Finally, the cover of our book represents some of the important decisions we made in editing this volume. The cover consists of the accessible icon in black at the bottom corner of the 2021 version of the disability pride flag. The disability pride flag, which was designed by Ann Magill in collaboration with others, is set on a black background and has a diagonal band of five stripes of different colors oriented  from top left to bottom right. The flag has all the standard flag colors signifying that the disability community spans borders between states and nations. The black background symbolizes mourning and rage for victims of ableist violence and abuse. The diagonal orientation of the band represents “cutting across” the walls and barriers that separate the disabled from normate society, as well as light and creativity cutting through the darkness. The stripe colors represent the following disability identities: invisible and undiagnosed disabilities (white), physical disabilities (red), neurodivergence (gold), psychiatric disabilities (blue), and sensory disabilities (green). The different color stripes also represent the variety of disabled people’s experiences and needs, but the stripes are parallel to each other to illustrate unity among disabled people. We embrace the disability pride stance that comes along with the flag and take a strengths-based and empowerment-oriented approach to thinking about disability. Similarly, we use the accessible icon image over the flag in order to honor the disability community that made this icon in response to the more static and unempowered traditional wheelchair user symbol.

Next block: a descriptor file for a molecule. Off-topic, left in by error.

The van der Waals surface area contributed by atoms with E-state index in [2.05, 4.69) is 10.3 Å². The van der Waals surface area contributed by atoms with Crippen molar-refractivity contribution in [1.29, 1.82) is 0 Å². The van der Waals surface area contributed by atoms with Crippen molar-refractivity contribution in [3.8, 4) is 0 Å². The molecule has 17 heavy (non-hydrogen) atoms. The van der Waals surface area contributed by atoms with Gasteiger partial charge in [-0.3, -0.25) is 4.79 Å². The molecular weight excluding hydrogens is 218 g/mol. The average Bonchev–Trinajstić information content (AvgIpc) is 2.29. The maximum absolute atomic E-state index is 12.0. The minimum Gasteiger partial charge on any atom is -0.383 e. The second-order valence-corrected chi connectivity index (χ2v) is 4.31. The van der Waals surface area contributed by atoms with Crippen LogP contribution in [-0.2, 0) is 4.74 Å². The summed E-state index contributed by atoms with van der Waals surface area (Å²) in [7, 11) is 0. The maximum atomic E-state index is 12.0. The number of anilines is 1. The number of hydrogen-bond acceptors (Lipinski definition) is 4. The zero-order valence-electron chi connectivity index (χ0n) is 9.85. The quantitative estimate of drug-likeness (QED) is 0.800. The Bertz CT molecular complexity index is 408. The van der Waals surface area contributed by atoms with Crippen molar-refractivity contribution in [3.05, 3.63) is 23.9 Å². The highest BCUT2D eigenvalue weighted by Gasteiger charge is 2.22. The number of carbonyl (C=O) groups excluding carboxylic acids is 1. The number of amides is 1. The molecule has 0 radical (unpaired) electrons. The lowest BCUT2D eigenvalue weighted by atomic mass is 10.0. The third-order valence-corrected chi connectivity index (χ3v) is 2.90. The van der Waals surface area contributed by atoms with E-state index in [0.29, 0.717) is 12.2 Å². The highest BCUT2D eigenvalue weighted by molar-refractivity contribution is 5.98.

May this book be helpful to you as you work to develop and/or hone your disability lens for practice with the disability communities you connect with over the course of your career. We would love to hear from you (please email us at eslayter@salemstate.edu or ljohnson2@salemstate.edu) regarding your reactions to the book, areas you would like us to add or improve upon, and the ways in which you have used this book in practice.

References

Baines, D. (2011). An overview of anti-oppressive practice: Roots, theory, tensions. In D. Baines (Ed.), Doing anti-oppressive practice: Social justice social work (2nd ed., pp. 2-24). Fernwood Publishing.

Cho, S., Crenshaw, K. W., & McCall, L. (2013). Toward a field of intersectionality studies: Theory, applications, and praxis. Signs, 38(4), 785-810.

Danso, R. (2015). An integrated framework of critical cultural competence and anti-oppressive practice for social justice social work research. Qualitative Social Work, 14(4), 572-588.

Lusk, M., Terrazas, S., & Salcido, R. (2017). Critical cultural competence in social work supervision. Human Service Organizations: Management, Leadership & Governance, 41(5), 464-476.

Sins Invalid. (2019). Skin, tooth, and bone: The basis of movement is our people (2nd ed.). https://www.sinsinvalid.org/disability-justice-primer

Slayter, E. M., Kattari, S. K., Yakas, L., Singh, R. C. B., Goulden, A., Taylor, S., Wernick, L. J., Simmons, L. D., & Prince, D. (2023). Beyond Ramps, Curb Cuts, and Captions: A Call for Disability Justice in Social Work. Social Work, 68(1), 89–92. https://doi.org/10.1093/sw/swac045

World Health Organization (WHO). (2023). Disability. http://www.who.int/topics/disabilities/en/


  1. We use disability-first or identity-first language in keeping with current preferences of many in the disability community and the preference of one of the authors, who is disabled.

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Social work practice and disability communities: An intersectional anti-oppressive approach Copyright © by Elspeth Slayter; Lisa Johnson; Mallory Cyr; Michael Clarkson-Hendrix; Sandy Leotti; Sharyn DeZelar; Rose Singh; and Esther Son is licensed under a Creative Commons Attribution-NonCommercial-ShareAlike 4.0 International License, except where otherwise noted.